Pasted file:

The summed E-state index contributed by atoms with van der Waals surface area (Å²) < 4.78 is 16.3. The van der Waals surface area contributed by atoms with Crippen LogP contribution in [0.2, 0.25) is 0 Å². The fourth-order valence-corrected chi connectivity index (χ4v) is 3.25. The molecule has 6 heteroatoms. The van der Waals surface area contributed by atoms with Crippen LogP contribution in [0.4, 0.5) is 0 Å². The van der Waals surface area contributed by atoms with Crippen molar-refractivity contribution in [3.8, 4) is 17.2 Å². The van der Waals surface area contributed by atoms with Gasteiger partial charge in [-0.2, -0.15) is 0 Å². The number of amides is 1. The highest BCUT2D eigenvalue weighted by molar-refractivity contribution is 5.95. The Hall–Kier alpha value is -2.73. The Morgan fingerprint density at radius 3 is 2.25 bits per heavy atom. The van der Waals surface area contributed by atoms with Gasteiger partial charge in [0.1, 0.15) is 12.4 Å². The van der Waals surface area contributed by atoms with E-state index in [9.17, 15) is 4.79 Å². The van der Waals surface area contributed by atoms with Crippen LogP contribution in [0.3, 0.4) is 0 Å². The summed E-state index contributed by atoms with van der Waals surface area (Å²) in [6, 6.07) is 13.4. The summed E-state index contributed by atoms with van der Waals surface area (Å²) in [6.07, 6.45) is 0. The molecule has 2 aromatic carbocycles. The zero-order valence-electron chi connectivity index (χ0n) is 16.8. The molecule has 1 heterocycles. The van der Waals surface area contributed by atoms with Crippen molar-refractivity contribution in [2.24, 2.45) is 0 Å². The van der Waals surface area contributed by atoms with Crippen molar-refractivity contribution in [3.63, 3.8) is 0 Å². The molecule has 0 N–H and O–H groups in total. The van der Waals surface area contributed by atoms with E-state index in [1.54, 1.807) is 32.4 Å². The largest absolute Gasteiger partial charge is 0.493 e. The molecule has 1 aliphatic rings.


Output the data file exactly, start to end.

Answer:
The summed E-state index contributed by atoms with van der Waals surface area (Å²) < 4.78 is 16.3. The van der Waals surface area contributed by atoms with Crippen LogP contribution in [0.2, 0.25) is 0 Å². The fourth-order valence-corrected chi connectivity index (χ4v) is 3.25. The molecule has 6 heteroatoms. The van der Waals surface area contributed by atoms with Crippen LogP contribution in [0.4, 0.5) is 0 Å². The van der Waals surface area contributed by atoms with Crippen molar-refractivity contribution in [3.8, 4) is 17.2 Å². The van der Waals surface area contributed by atoms with Gasteiger partial charge in [-0.2, -0.15) is 0 Å². The number of amides is 1. The highest BCUT2D eigenvalue weighted by molar-refractivity contribution is 5.95. The Hall–Kier alpha value is -2.73. The Morgan fingerprint density at radius 3 is 2.25 bits per heavy atom. The van der Waals surface area contributed by atoms with Gasteiger partial charge in [0.1, 0.15) is 12.4 Å². The van der Waals surface area contributed by atoms with E-state index in [9.17, 15) is 4.79 Å². The van der Waals surface area contributed by atoms with Crippen LogP contribution in [0.3, 0.4) is 0 Å². The summed E-state index contributed by atoms with van der Waals surface area (Å²) in [6, 6.07) is 13.4. The summed E-state index contributed by atoms with van der Waals surface area (Å²) in [6.07, 6.45) is 0. The molecule has 2 aromatic carbocycles. The zero-order valence-electron chi connectivity index (χ0n) is 16.8. The molecule has 1 heterocycles. The van der Waals surface area contributed by atoms with Crippen molar-refractivity contribution in [2.24, 2.45) is 0 Å². The van der Waals surface area contributed by atoms with Crippen molar-refractivity contribution in [3.63, 3.8) is 0 Å². The molecule has 0 N–H and O–H groups in total. The van der Waals surface area contributed by atoms with E-state index in [1.54, 1.807) is 32.4 Å². The largest absolute Gasteiger partial charge is 0.493 e. The molecule has 1 aliphatic rings.